By Anonym 15 Sep

Mark Gatiss

A better time. A simpler time,' said the Doctor. 'That's what we all yearn for. The pain of wanting to belong somewhere. To go home.

By Anonym 20 Sep

Mark Gatiss

You know, the Elizabethans thought nostalgia was a diagnosable disease. Perhaps they were right.

By Anonym 16 Sep

Dylan Moran

Fran Katzenjammer: "You need someone normal around here". Bernard: "Normal! He's normal is he, is he"? Fran Katzenjammer: [chuckles] Bernard: "What am I then"? Fran Katzenjammer: "Well you're a freak, Bernard, you know that". Bernard: [pauses then blurts] "Yes. I know. But I have rights"!

By Anonym 16 Sep

Mark Gatiss

I've told you, I don't know!' bellowed the Doctor, angrily. 'I can't have an answer for everything.' Oh, that's a good one, thought Ace.

By Anonym 20 Sep

Elton Pope

When you're a kid, they tell you it's all... grow up. Get a job. Get married. Get a house. Have a kid, and that's it. But the truth is, the world is so much stranger than that. It's so much darker. And so much madder. And so much better.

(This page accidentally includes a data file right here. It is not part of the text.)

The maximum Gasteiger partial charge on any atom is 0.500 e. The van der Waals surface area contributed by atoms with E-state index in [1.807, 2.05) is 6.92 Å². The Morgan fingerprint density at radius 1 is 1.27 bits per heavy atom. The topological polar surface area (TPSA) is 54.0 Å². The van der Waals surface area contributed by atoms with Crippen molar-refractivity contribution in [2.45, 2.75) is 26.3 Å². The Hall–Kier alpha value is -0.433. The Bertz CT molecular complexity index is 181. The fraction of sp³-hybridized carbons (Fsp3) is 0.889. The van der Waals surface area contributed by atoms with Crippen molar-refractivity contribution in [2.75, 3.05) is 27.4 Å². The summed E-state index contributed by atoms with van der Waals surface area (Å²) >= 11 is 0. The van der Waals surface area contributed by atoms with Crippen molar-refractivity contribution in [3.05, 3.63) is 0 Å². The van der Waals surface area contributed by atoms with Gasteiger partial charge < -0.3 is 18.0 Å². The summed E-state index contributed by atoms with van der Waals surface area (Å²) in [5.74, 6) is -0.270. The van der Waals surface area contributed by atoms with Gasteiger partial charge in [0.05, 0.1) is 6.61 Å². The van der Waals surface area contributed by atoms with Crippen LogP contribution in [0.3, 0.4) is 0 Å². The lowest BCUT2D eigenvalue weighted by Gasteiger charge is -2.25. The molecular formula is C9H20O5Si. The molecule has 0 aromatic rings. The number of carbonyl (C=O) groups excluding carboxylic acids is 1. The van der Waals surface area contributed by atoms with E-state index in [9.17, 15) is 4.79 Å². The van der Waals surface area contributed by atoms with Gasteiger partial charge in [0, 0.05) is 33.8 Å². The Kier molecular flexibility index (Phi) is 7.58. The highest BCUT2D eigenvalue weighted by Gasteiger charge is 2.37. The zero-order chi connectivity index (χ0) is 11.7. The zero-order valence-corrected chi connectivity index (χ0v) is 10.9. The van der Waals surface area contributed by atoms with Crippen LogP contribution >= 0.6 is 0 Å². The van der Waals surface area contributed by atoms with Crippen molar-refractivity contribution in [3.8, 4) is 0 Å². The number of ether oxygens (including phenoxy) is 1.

By Anonym 19 Sep

Daphne Du Maurier

We're safe enough now,' he thought, 'we're snug and tight, like an air-raid shelter. We can hold out. It's just the food that worries me. Food and coal for the fire. We've enough for two or three days, not more. By that time...' No use thinking ahead as far as that. And they'd be giving directions on the wireless. People would be told what to do. And now, in the midst of many problems, he realised that it was dance music only coming over the air. Not Children's Hour, as it should have been. He glanced at the dial. Yes, they were on the Home Service all right. Dance records. He switched to the Light programme. He knew the reason. The usual programmes had been abandoned. This only happened at exceptional times. Elections, and such. He tried to remember if it had happened in the war... ("The Birds")

By Anonym 16 Sep

Paul Allen

If you're looking to find a career that makes a difference - and work you really love - this book will show you how.

By Anonym 17 Sep

Tony Mccabe

Oh yes, it's definitely been jumped on, that egg.

By Anonym 16 Sep

Cavan Scott

For some people, small, beautiful events are what life is all about.

By Anonym 18 Sep

Christopher Hitchens